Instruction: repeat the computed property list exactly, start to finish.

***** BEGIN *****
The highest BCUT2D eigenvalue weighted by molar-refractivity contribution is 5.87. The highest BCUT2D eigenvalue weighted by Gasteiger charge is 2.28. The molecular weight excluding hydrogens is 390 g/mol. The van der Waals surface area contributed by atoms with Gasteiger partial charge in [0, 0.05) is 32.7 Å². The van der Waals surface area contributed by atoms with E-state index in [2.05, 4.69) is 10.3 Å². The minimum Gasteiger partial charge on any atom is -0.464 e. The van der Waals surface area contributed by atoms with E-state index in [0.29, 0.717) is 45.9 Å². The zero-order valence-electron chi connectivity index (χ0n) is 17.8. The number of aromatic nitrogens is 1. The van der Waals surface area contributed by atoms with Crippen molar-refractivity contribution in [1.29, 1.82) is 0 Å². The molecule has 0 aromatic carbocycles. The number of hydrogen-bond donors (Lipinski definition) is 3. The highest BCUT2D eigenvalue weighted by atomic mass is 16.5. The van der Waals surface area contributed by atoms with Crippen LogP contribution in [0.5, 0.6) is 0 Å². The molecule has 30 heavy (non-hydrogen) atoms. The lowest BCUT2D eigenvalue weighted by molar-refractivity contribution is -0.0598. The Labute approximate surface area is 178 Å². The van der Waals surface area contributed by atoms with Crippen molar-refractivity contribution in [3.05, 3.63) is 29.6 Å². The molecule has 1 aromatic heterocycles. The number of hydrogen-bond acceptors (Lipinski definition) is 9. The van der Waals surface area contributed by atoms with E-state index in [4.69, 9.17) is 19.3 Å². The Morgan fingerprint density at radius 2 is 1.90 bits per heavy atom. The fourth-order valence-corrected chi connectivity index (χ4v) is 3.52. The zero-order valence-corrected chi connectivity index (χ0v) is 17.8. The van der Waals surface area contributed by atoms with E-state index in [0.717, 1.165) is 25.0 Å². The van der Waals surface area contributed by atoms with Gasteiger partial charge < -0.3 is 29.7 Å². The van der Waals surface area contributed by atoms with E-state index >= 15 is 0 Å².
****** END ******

The highest BCUT2D eigenvalue weighted by molar-refractivity contribution is 5.87. The highest BCUT2D eigenvalue weighted by Gasteiger charge is 2.28. The molecular weight excluding hydrogens is 390 g/mol. The van der Waals surface area contributed by atoms with Gasteiger partial charge in [0, 0.05) is 32.7 Å². The van der Waals surface area contributed by atoms with E-state index in [2.05, 4.69) is 10.3 Å². The minimum Gasteiger partial charge on any atom is -0.464 e. The van der Waals surface area contributed by atoms with E-state index in [0.29, 0.717) is 45.9 Å². The zero-order valence-electron chi connectivity index (χ0n) is 17.8. The number of aromatic nitrogens is 1. The van der Waals surface area contributed by atoms with Crippen molar-refractivity contribution in [1.29, 1.82) is 0 Å². The molecule has 0 aromatic carbocycles. The number of hydrogen-bond donors (Lipinski definition) is 3. The highest BCUT2D eigenvalue weighted by atomic mass is 16.5. The van der Waals surface area contributed by atoms with Crippen LogP contribution in [0.5, 0.6) is 0 Å². The molecule has 30 heavy (non-hydrogen) atoms. The lowest BCUT2D eigenvalue weighted by molar-refractivity contribution is -0.0598. The Labute approximate surface area is 178 Å². The van der Waals surface area contributed by atoms with Crippen molar-refractivity contribution in [3.05, 3.63) is 29.6 Å². The molecule has 1 aromatic heterocycles. The number of hydrogen-bond acceptors (Lipinski definition) is 9. The van der Waals surface area contributed by atoms with E-state index in [4.69, 9.17) is 19.3 Å². The Morgan fingerprint density at radius 2 is 1.90 bits per heavy atom. The fourth-order valence-corrected chi connectivity index (χ4v) is 3.52. The zero-order valence-corrected chi connectivity index (χ0v) is 17.8. The van der Waals surface area contributed by atoms with E-state index in [0.717, 1.165) is 25.0 Å². The van der Waals surface area contributed by atoms with Gasteiger partial charge < -0.3 is 29.7 Å². The van der Waals surface area contributed by atoms with E-state index >= 15 is 0 Å².